Martin, D. & Chambers, J. Plant Ecology (2002) 163: 77. doi:10.1023/A:1020372220163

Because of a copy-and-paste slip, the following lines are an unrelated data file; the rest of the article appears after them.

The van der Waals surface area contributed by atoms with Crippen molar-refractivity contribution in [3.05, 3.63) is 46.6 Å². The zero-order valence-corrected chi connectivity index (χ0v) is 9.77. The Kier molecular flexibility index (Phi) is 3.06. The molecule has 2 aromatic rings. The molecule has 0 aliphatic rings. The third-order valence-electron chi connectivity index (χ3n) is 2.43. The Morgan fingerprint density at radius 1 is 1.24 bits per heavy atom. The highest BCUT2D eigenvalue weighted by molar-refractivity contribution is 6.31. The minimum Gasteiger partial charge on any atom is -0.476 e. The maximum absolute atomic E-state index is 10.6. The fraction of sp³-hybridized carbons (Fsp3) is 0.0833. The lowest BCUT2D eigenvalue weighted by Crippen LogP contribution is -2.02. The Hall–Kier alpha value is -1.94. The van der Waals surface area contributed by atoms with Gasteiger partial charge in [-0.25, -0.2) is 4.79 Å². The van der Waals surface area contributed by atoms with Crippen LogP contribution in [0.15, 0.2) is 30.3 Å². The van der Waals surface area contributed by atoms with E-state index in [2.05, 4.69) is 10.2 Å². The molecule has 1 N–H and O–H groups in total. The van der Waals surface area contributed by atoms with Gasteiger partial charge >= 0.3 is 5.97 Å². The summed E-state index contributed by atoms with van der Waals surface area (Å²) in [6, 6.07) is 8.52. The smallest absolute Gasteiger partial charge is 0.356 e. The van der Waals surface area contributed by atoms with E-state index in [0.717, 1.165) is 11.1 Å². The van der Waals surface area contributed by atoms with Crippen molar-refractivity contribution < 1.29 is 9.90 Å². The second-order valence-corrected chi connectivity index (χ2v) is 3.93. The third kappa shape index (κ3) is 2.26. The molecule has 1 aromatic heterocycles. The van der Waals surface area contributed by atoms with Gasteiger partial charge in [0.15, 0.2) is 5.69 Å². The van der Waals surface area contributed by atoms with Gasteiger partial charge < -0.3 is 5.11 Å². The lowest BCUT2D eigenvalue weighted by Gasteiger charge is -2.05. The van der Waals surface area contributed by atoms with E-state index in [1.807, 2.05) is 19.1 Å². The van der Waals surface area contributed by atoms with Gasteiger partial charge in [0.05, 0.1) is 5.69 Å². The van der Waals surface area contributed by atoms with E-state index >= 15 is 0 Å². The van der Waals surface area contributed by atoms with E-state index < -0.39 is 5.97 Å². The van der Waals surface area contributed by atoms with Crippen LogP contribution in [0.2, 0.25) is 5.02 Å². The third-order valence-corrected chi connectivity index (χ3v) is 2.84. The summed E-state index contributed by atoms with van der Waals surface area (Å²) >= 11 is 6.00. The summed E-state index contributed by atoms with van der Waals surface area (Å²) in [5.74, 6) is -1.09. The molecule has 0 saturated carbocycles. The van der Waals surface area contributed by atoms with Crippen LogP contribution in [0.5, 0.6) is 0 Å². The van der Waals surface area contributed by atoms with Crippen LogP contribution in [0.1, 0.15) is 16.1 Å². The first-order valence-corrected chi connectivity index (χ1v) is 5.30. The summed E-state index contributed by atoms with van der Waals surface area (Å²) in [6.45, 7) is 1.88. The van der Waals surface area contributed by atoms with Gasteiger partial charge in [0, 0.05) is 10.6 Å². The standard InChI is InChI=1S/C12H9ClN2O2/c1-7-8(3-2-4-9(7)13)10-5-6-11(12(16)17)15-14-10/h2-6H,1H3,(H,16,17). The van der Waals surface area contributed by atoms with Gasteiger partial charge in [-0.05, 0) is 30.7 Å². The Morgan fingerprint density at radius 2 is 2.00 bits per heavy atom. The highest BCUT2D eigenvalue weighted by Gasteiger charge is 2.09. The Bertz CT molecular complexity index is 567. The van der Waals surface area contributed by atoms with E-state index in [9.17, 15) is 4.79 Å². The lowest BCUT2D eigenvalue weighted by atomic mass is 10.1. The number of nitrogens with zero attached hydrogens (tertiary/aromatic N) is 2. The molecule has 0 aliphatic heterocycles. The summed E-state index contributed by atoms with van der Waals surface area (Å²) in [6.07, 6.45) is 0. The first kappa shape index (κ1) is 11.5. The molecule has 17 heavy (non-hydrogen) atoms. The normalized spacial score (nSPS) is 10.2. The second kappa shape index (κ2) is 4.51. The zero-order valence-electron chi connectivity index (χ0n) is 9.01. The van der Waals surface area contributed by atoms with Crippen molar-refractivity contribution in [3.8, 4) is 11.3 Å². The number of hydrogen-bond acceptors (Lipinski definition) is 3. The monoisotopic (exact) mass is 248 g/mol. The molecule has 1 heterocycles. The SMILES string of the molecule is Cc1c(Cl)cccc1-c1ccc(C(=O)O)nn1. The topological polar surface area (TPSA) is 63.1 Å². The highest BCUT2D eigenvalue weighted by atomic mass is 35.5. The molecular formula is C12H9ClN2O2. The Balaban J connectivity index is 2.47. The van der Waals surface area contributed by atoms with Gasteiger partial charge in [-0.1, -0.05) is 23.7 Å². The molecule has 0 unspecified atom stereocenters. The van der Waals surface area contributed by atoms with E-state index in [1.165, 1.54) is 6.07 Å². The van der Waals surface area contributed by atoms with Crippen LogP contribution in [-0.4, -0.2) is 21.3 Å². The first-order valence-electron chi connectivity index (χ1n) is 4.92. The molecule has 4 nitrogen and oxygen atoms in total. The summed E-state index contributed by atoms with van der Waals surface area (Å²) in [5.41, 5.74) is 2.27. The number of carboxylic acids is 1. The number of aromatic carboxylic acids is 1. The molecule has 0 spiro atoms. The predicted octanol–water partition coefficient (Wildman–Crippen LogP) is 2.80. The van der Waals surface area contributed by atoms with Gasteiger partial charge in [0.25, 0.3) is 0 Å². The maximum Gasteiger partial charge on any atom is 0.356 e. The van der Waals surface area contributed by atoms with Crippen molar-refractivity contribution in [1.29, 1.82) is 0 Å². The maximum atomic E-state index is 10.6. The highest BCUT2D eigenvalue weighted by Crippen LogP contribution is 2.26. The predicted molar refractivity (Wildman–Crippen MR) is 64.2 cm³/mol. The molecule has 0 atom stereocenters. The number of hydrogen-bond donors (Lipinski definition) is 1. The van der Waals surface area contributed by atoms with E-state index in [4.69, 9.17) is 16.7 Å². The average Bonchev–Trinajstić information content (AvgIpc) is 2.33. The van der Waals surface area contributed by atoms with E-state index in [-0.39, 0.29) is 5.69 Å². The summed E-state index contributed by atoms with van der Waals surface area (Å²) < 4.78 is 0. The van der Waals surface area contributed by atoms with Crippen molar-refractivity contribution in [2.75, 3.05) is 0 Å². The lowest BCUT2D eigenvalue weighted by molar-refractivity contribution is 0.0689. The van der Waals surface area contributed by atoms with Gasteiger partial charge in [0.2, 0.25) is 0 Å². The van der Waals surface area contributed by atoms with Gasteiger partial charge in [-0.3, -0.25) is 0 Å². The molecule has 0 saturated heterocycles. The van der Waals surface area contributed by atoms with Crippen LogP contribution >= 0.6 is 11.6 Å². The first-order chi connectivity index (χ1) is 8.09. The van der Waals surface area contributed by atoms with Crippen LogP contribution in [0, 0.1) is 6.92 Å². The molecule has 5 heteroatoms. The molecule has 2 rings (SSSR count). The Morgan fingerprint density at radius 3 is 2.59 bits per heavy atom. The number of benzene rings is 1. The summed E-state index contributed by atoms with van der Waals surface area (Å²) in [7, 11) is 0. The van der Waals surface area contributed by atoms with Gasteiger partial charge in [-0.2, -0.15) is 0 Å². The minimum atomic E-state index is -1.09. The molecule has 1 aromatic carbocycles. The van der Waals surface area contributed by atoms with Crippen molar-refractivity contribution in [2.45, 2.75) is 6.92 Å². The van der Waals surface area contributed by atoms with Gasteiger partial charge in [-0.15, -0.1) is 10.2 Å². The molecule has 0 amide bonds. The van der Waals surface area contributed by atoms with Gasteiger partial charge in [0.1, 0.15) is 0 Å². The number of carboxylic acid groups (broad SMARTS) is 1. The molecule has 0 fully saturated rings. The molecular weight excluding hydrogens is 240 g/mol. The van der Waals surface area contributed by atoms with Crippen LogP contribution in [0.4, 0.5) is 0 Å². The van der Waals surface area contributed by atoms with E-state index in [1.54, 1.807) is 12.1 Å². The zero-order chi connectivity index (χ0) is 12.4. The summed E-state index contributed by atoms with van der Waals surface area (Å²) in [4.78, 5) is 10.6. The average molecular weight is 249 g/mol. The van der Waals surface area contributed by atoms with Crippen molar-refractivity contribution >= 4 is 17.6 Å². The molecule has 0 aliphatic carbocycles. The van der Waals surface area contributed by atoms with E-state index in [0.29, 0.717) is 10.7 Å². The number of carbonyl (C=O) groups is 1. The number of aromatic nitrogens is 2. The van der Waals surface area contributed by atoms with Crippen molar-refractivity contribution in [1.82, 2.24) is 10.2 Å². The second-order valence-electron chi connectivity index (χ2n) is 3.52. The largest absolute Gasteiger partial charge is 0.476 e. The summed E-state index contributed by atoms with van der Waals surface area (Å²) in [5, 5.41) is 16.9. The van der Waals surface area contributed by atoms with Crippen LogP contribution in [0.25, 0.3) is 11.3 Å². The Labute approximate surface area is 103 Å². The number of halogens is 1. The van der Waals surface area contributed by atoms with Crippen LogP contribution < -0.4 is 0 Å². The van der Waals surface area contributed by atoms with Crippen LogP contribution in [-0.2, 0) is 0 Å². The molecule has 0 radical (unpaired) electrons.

Riparian meadows in the western US are highly productive areas withinthe riparian corridor that have been extensively utilized for livestock grazingand that are often degraded. This study aimed to increase our understanding ofboth the functional responses and restoration potential of mesic meadow systemsin central Nevada, USA. Nitrogen addition and clipping treatments were used toexamine grazing effects, while aeration and revegetation were included toevaluate potential restoration treatments. Belowground response was determinedby examining gravimetric soil water content and rooting depth and activity.Aboveground response was determined for two key mesic meadow species,Carex nebrascensis and Poa pratensis,by quantifying gas exchange and water relations. Large yearly and seasonaldifferences among water tables largely determined the rooting activity anddepthin these mesic meadows and influenced treatment responses. Little rootingactivity occurred within or at the surface of the water table and rooting depthincreased as water table level lowered during the growing season. In general,nitrogen addition decreased rooting activity and depth relative to controls. Itresulted in less negative water potentials and photosynthetic rates that werehigher early in the growing season, but lower later in the growing season. Theeffects of nitrogen addition could be attributed to accelerated phenology andearlier senescence. Clipping resulted in less negative plant water potentialsinCarex and Poa, andPoa had higher photosynthetic rates immediately afterclipping but only for certain dates and comparisons. Aeration increased rootingactivity and depth where there was no confounding effect of water table. Also,predawn and midday water potentials were generally less negative forCarex and Poa in aerated plots.Establishment on the revegetation plots was dominated by annual and early seralspecies and, consequently, these plots exhibited reduced rooting depth andactivity early in the growing season and high root turnover. Results indicatethat water table depth and its effects on soil water are dominant factors indetermining the functional processes and recovery potentials of these riparianmeadows. Clipping had minimal effects on above- and belowground responses,perhaps because clipping was performed late in the growing season after plantshad begun to senescence. Nitrogen addition decreased rooting activity andaltered phenology, indicating deleterious effects. Aeration was effective atovercoming some of the negative affects of overgrazing and may be an effectiverestoration treatment. However, revegetation may have limited potential due toestablishment constraints of the dominant species.